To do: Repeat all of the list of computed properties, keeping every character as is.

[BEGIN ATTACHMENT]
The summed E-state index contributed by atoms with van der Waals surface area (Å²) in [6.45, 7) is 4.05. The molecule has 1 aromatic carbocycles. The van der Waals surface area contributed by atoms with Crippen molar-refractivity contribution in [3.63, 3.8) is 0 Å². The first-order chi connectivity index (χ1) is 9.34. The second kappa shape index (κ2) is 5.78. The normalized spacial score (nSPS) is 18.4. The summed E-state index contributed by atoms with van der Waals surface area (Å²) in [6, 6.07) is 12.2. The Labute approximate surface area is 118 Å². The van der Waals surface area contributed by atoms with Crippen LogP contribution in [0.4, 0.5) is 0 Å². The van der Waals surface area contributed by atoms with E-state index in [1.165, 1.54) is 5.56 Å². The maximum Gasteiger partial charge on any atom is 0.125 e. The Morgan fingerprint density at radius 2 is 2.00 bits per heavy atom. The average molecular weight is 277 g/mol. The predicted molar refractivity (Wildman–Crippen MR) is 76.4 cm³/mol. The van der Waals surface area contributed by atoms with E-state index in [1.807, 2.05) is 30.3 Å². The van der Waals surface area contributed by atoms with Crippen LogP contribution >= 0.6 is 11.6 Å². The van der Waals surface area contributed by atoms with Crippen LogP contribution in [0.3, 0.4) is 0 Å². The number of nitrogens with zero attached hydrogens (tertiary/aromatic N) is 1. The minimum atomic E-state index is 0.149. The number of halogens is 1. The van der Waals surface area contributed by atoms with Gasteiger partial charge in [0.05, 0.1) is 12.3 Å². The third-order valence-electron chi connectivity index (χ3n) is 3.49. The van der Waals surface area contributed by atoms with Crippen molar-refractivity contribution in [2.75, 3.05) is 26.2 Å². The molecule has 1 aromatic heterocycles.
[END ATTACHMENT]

The summed E-state index contributed by atoms with van der Waals surface area (Å²) in [6.45, 7) is 4.05. The molecule has 1 aromatic carbocycles. The van der Waals surface area contributed by atoms with Crippen molar-refractivity contribution in [3.63, 3.8) is 0 Å². The first-order chi connectivity index (χ1) is 9.34. The second kappa shape index (κ2) is 5.78. The normalized spacial score (nSPS) is 18.4. The summed E-state index contributed by atoms with van der Waals surface area (Å²) in [6, 6.07) is 12.2. The Labute approximate surface area is 118 Å². The van der Waals surface area contributed by atoms with Crippen LogP contribution in [0.4, 0.5) is 0 Å². The van der Waals surface area contributed by atoms with E-state index in [1.165, 1.54) is 5.56 Å². The maximum Gasteiger partial charge on any atom is 0.125 e. The Morgan fingerprint density at radius 2 is 2.00 bits per heavy atom. The average molecular weight is 277 g/mol. The predicted molar refractivity (Wildman–Crippen MR) is 76.4 cm³/mol. The van der Waals surface area contributed by atoms with E-state index in [1.807, 2.05) is 30.3 Å². The van der Waals surface area contributed by atoms with Crippen LogP contribution >= 0.6 is 11.6 Å². The van der Waals surface area contributed by atoms with Crippen LogP contribution in [0.3, 0.4) is 0 Å². The number of nitrogens with zero attached hydrogens (tertiary/aromatic N) is 1. The minimum atomic E-state index is 0.149. The number of halogens is 1. The van der Waals surface area contributed by atoms with Gasteiger partial charge in [0.05, 0.1) is 12.3 Å². The third-order valence-electron chi connectivity index (χ3n) is 3.49. The van der Waals surface area contributed by atoms with Crippen molar-refractivity contribution in [2.75, 3.05) is 26.2 Å². The molecule has 1 aromatic heterocycles.